1. The camera doesn’t vibrate like cameras with moving mirrors, which gives about two stops more hand holding ability.
  2. The prime lenses have much better performance at wider apertures than most of the more commonly used high quality “pro” zoom lenses from Canon and Nikon, adding another two stops to the mix.

What did Leica get just right?

If you haven’t shot with an M series camera you certainly should seek out a dealer and play with one of these bodies. This is a design that they got “just right” over fifty years ago. It feels perfect in the hand and once you get the hang of the rangefinder and the clear, clean viewfinder you’ll be spoiled for using SLRs. It is also much smaller and lighter than other professional camera and lens combinations. Big thumbs up for design and the integration of new digital components into a trusted body style.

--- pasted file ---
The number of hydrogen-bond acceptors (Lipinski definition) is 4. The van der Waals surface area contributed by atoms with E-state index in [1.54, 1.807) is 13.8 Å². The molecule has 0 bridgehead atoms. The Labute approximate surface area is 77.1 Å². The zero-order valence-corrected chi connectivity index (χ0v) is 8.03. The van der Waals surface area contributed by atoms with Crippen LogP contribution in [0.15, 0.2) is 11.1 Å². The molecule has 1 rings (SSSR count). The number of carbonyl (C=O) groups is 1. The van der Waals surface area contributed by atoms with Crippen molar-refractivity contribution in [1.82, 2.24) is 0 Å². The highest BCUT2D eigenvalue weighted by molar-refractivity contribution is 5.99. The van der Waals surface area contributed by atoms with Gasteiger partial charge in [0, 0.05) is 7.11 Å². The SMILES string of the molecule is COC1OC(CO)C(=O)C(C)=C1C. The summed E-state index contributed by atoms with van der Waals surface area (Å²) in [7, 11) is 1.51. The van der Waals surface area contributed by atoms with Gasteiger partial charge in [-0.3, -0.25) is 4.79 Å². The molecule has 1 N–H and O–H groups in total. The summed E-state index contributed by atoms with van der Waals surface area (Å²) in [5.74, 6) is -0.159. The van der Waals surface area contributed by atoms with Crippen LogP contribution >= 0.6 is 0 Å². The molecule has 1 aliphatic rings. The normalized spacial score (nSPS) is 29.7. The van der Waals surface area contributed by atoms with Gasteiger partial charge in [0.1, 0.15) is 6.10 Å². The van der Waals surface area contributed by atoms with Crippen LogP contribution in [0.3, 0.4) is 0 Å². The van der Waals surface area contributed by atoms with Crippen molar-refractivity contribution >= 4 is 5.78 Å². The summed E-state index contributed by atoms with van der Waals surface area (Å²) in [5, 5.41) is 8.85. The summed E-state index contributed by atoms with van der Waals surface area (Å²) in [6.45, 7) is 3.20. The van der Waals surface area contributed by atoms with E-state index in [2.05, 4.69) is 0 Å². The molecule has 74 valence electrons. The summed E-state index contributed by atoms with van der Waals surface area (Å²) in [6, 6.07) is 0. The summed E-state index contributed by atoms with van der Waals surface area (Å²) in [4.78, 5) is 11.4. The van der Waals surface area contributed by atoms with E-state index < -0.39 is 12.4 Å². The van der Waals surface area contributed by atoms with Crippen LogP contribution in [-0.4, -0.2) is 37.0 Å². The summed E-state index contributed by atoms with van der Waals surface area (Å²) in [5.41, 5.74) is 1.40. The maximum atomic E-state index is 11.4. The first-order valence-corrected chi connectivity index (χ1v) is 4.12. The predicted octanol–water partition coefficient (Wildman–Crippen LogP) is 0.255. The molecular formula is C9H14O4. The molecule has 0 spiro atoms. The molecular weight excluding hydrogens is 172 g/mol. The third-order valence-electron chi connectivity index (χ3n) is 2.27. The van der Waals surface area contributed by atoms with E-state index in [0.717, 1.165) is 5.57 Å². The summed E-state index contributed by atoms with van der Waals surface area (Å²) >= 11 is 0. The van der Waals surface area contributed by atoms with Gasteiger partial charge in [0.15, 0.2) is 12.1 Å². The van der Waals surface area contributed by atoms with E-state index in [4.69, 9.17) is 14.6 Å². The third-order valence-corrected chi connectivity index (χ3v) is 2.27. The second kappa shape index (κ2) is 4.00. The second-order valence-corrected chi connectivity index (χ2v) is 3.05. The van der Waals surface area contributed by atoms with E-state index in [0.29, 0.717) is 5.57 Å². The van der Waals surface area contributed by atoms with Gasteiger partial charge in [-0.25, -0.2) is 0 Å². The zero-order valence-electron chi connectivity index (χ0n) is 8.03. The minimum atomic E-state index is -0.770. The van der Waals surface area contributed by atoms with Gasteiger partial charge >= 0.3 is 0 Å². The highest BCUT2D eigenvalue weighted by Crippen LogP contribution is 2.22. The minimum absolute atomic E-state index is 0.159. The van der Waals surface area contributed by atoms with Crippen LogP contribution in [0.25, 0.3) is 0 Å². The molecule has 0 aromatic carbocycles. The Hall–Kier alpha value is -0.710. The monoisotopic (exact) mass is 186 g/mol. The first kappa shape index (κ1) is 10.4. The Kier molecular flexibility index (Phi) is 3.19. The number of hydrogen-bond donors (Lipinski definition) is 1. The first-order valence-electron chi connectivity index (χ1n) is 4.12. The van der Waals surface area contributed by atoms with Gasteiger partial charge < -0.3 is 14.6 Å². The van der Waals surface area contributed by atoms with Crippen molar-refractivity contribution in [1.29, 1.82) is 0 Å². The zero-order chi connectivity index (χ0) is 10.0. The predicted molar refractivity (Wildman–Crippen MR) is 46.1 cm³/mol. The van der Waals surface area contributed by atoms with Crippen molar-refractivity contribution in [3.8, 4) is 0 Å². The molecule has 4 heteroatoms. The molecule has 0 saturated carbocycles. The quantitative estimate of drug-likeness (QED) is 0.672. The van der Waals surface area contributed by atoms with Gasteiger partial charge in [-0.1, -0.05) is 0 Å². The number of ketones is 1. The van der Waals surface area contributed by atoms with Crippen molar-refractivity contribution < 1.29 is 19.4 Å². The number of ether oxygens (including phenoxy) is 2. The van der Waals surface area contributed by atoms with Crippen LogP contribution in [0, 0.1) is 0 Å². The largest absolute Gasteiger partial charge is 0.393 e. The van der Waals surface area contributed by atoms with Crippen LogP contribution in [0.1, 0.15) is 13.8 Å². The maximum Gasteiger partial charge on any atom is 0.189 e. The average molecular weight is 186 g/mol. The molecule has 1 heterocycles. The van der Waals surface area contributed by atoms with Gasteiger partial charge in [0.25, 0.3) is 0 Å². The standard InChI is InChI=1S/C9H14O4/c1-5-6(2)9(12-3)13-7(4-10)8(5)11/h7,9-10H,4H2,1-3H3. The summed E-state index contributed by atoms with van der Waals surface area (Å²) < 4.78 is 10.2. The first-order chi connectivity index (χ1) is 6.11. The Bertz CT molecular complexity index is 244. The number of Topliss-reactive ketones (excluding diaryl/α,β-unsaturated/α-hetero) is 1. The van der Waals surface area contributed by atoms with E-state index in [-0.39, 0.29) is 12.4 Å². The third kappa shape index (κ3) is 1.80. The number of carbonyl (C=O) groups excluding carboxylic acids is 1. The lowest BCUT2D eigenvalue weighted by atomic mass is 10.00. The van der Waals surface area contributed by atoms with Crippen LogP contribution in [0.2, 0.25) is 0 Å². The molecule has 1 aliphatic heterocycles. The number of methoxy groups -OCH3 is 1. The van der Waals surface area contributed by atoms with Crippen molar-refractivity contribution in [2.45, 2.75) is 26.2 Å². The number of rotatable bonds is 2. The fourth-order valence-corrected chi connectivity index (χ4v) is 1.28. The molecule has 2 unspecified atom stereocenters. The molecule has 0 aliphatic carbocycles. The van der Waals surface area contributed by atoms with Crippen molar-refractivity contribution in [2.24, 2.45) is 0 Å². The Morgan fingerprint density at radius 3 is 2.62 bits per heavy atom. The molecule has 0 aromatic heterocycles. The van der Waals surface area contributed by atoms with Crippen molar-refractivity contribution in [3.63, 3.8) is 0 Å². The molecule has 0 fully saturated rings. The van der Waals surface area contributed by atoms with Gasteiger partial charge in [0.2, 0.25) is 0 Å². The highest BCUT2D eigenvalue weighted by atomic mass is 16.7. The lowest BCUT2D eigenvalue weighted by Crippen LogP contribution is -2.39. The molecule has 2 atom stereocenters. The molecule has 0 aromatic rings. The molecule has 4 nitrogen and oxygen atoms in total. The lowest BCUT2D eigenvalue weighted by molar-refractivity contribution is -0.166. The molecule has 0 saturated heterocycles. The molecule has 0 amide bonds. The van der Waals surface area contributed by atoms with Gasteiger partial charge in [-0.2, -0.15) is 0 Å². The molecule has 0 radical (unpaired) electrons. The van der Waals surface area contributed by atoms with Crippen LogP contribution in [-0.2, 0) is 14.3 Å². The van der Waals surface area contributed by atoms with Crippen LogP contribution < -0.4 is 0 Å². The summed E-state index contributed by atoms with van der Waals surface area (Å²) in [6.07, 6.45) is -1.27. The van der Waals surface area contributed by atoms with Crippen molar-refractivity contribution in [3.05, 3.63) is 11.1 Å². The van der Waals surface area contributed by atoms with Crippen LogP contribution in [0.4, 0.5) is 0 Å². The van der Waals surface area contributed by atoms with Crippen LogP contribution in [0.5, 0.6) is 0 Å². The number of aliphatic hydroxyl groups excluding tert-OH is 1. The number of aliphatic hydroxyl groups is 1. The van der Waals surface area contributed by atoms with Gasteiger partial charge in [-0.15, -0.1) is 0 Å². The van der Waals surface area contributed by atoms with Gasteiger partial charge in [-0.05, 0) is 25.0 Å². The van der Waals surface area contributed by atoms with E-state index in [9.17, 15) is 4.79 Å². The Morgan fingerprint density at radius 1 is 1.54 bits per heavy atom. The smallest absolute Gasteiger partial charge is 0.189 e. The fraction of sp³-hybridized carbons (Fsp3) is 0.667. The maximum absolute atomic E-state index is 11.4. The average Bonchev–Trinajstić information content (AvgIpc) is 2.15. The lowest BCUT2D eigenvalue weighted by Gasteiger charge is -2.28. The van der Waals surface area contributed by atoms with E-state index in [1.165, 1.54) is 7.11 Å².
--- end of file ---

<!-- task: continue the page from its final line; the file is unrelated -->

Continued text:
The shutter release on Leicas has always been exemplary. The M8 is no exception. A soft touch turns on the meter while a bit more pressure triggers the shutter. But it is important to understand that the point at which the shutter releases has a distinct feel that gives the photographer perfect feedback. The shutter fires exactly when you are ready to fire and not a microsecond before or after. And since the camera is manually focused there is never a time lag while the camera tries to figure stuff out. In fact, since there is no mirror to release the triggering of the shutter is almost instantaneous. From tap to snap the time elapsed is no more than 25 milliseconds. Nearly twice as fast as the Nikon D700! Less time lag means more direct control, more pure reaction. This is the Leica’s true high performance characteristic.